Submitted by Jim Hurley on Tuesday, April 29, 2014 at 2:31 PM
HERE’S THE WEDNESDAY NITE NBA PLAYOFF MENU WITH KEY GAME 5 TILTS
IN TORONTO, SAN ANTONIO & HOUSTON … PLUS OUR BASEBALL NOTEBOOK: MORE BAD NEWS FOR THE NATS
By Jim Hurley
The beat goes on in the NBA Playoffs and — contrary to what you might think considering all the over-the-top coverage of loser owner Donald Sterling and his Los Angeles Clippers — there are real games being played!
Here’s the Wednesday night card with Game 5’s all around:
EASTERN CONFERENCE —
BROOKLYN at TORONTO — Series tied 2-2; 8:05 p.m. ET, NBA TV
As you can see from our accompanying chart below, home court has been no advantage — at all — in this high-spirited Eastern Conference best-of-seven set with road teams a super-sharp 3-0-1 ATS (against the spread) through the first four games, but who would have known that an “experienced” Brooklyn team would be so fragile late in games — could the Nets’ overall age be showing already in this year’s post-season?
No doubt the Raptors yanked away the critical Game 4 at Barclays Center last Sunday night with a 14-2 run to end things — the Nets didn’t record a single basket in the game’s final 6:13 and backcourters Joe Johnson and Deron Williams practically were invisible en route to their combined 6-of-19 FG shooting games for just 17 points … ugh!
If the Nets don’t free up Johnson for open looks here and if Williams — far from the league’s “top” point guard these days — doesn’t drive-and-dish with success against a hobbled Kyle Lowry, then the “We The North” crowd will finally get over the hump and gain its first-ever series lead here.
Expect the Raptors to turn loose G DeMar DeRozan (Game 4-high 24 points but just 7-of-19 FG shooting) in this clash as he’s likely to attempt 25-or-more shots as those early-series nerve problems have gone away.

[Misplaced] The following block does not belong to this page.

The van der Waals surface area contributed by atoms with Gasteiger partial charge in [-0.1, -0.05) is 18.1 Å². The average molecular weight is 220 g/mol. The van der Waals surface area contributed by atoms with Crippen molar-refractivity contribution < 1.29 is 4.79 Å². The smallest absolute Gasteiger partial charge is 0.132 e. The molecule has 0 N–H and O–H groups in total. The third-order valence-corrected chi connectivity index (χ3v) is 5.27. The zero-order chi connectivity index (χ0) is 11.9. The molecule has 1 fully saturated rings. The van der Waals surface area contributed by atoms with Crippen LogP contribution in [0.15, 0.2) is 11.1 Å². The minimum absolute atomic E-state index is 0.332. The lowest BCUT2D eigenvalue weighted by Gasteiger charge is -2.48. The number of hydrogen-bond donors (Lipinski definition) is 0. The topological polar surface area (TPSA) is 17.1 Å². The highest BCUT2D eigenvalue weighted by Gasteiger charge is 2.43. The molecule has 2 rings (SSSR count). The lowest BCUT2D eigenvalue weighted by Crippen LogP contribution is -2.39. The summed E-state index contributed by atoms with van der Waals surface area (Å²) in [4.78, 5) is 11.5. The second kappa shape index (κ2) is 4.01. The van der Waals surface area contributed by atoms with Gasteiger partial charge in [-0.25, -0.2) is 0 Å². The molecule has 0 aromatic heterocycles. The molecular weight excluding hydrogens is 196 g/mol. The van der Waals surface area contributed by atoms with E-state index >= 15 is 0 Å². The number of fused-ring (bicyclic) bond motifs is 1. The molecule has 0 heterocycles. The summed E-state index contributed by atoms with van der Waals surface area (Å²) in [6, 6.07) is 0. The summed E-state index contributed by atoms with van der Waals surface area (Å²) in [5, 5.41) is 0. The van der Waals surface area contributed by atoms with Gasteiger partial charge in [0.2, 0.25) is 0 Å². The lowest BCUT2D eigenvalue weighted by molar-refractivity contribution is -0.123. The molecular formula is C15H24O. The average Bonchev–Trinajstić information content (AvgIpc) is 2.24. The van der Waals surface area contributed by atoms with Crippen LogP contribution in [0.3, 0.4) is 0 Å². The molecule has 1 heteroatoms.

Hey, if the visiting Nets hold their own on the boards here, then Jason Kidd’s club could steal it (note Toronto’s the 3 ½-point betting favorite at press time) but we need to see some glass work from old-man Kevin Garnett (just 4 boards in 22 minutes in Game 4).
Your attention please …
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DALLAS at SAN ANTONIO — Series tied 2-2; 7:05 p.m. ET, TNT
Now who would have thought that the Dallas Mavericks — a team that had to fight tooth-and-nail just to make it into the NBA Playoffs this season — would have a perfect 4-and-oh pointspread mark in this opening-round series against the mighty San Antonio Spurs?
Hey, maybe some Dallas backers “lucked out” with that extra half-point back in Monday’s electric Game 4 battle won by San Antonio 93-89, but the normally dependable Spurs are winless spreadwise this post-season, and now Gregg Popovich’s club is laying a heavy-duty price here (it was 7 points at last look, folks) and there’s still mucho question that San Ant’s gotta answer here:
First off, why can’t the West’s top-seeded squad “shake” Dallas? As evidenced in Game 4, there were the Spurs humming along with a 20-point lead in the third quarter before ex-Spurs bruiser DeJuan Blair went on a one-man crusade (12 points and 11 rebounds in just 16 minutes before getting ejected for a dopey kick to Tiago Splitter’s head when both players were down on the court).
San Antonio PG Tony Parker (10 points, 3 assists and 4 turnovers in Game 4) received more than a few cold stares from Popovich as he fumbled and bumbled his way through that outing and it says here that Dallas will have a serious shot at snagging this Game 5 upset if Parker remains in this mini-funk and if the Mavs can get some help for G Monta Ellis (20 points in Game 4 but on 6-of-20 shots) as Dirk Nowitzki is hurting Dallas on the defensive end, thus giving Dallas boss-man Rick Carlisle something else to think about here.
|4-23||Dallas||+ 7½||SAN ANTONIO||113-92|
PORTLAND at HOUSTON — Trail Blazers lead series 3-1; 9:35 p.m. ET, TNT
We headed into Tuesday night’s NBA Playoff action with seven — count ‘em, seven — games already having gone into overtime and this series has produced three bonus-session tilts already and would y’all really be surprised to get another one here?